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Cloud Benefits

Service-oriented IT

Within the last decade or so, a fundamental shift has started to come about, against the background of the ubiquity of computing devices in users' business and personal lives and the deployment of IP networks and the distributed architecture they have enabled. IT per se is becoming commoditised, and the computing element of designers' requirements are shifting to a service paradigm, delivered over networks to which user access is faster due to widespread broadband availability. Cloud computing is merely the next step in the further migration of IT delivery towards a service-based approach. Abstraction of actual resources within the infrastructure is a key approach to achieving the flexibility afforded by cloud computing, but an understanding of how real-world resources underpin cloud computing, and how elements have come to combine as marketable services, is useful background (see Figure).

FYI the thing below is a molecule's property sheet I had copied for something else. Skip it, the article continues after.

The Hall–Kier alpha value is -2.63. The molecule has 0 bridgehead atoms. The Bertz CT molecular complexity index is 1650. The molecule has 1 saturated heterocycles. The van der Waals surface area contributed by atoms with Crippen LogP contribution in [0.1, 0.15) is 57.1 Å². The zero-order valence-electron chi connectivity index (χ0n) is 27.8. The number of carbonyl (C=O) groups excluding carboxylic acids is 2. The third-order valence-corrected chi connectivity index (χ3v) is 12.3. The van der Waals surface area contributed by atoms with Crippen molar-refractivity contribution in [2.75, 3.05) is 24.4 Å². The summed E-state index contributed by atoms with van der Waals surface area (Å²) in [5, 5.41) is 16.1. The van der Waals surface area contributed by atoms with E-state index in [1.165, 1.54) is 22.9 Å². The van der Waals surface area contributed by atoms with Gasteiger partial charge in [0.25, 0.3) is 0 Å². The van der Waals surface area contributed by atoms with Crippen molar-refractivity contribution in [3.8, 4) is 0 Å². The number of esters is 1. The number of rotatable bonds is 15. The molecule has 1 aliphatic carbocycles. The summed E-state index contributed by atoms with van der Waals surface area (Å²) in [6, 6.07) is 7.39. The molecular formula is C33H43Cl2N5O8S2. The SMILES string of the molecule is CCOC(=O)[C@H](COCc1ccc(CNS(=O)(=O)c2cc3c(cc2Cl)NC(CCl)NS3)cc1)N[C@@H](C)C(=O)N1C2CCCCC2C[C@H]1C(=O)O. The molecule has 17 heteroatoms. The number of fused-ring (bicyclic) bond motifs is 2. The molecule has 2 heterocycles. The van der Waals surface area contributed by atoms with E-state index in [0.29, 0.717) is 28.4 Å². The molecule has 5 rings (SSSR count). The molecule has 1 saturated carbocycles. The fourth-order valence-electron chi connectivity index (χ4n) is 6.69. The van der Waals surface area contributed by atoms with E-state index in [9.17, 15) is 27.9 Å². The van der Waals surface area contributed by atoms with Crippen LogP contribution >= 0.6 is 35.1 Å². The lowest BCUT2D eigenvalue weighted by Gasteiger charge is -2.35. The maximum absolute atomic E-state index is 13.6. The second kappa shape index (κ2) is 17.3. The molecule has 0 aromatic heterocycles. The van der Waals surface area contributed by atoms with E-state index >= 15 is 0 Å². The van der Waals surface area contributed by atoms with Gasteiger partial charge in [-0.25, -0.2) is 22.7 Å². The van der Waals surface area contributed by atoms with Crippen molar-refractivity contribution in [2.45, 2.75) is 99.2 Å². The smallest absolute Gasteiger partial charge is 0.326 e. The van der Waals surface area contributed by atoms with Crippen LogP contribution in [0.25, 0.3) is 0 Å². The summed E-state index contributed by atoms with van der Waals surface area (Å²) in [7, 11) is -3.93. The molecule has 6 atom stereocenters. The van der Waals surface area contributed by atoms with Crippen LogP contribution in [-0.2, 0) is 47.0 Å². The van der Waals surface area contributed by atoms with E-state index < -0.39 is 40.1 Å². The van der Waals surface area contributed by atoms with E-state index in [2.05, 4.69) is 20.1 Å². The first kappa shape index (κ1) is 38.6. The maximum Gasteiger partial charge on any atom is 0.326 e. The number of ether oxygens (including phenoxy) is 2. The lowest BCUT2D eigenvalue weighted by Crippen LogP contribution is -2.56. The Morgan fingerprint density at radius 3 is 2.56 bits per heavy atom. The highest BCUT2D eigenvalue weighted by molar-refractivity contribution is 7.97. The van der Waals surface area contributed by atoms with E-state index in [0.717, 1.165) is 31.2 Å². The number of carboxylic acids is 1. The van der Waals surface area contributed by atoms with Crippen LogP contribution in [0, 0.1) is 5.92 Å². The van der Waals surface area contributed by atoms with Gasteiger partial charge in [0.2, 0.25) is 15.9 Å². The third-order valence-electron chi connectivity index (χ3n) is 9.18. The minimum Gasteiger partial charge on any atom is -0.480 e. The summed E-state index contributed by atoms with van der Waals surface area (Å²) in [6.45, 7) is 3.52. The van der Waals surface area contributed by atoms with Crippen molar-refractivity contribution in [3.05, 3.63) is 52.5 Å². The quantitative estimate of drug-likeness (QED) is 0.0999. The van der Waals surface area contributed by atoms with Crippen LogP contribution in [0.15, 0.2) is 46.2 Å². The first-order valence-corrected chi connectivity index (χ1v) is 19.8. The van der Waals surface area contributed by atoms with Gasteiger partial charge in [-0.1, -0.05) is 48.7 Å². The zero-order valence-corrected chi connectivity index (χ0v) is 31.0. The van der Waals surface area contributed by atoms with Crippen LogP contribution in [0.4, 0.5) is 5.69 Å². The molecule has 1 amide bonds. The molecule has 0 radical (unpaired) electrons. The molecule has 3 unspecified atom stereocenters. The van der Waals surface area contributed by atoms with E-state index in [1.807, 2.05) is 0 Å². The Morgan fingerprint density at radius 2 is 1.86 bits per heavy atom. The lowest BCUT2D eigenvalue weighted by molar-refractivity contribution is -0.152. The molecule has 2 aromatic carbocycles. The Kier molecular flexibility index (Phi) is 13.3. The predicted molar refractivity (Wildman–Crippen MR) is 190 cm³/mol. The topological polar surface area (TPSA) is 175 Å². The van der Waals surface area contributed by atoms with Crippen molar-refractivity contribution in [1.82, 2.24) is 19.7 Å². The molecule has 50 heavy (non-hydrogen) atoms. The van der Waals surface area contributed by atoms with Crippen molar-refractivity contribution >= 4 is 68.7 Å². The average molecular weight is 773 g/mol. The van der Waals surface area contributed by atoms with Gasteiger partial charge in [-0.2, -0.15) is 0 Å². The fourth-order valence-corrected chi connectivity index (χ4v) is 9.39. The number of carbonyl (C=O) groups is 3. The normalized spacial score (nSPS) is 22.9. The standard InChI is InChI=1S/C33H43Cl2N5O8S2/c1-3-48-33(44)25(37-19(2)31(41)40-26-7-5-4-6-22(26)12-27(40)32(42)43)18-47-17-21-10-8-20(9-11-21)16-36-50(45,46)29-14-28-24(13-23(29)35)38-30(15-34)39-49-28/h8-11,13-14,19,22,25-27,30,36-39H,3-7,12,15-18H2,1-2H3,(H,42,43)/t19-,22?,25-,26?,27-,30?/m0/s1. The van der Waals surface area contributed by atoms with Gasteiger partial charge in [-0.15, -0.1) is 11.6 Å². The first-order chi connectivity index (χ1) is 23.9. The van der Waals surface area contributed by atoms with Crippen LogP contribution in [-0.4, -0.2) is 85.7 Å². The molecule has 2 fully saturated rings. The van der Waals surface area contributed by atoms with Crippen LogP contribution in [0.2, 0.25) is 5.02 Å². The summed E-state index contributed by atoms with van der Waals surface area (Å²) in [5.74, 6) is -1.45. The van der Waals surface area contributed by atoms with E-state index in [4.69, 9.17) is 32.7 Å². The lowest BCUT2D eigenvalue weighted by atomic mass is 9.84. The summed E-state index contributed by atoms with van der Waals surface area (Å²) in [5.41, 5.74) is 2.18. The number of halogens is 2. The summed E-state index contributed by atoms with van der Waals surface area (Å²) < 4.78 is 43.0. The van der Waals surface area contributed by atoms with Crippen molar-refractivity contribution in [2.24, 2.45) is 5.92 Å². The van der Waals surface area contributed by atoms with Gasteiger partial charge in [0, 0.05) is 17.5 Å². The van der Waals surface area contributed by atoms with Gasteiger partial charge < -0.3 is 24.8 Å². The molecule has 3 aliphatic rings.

Service-orientated IT



















Infrastructure elements such as servers, storage, network equipment, and others (which can be at lower levels, such as power and cooling) are generally held to form a layer known as Infrastructure-as-a-Service (IaaS). The layer that adds application platform capabilities such as development and integration services, and perhaps database services, is referred to as Platform-as-a-Service (PaaS).

The application layer, and related services such as collaboration and content services, are those that are generally best understood, and referred to as Software-as-a-Service (SaaS). Each of these can be offered, or consumed, as a service. Most scenarios referred to as cloud computing are either IaaS or PaaS offerings, or a combination of those. The term SaaS is generally used for business-level offerings such as salesforce.com.

It is important also to take into account some general characteristics that apply to all three aspects of this model of 'layers' around cloud computing: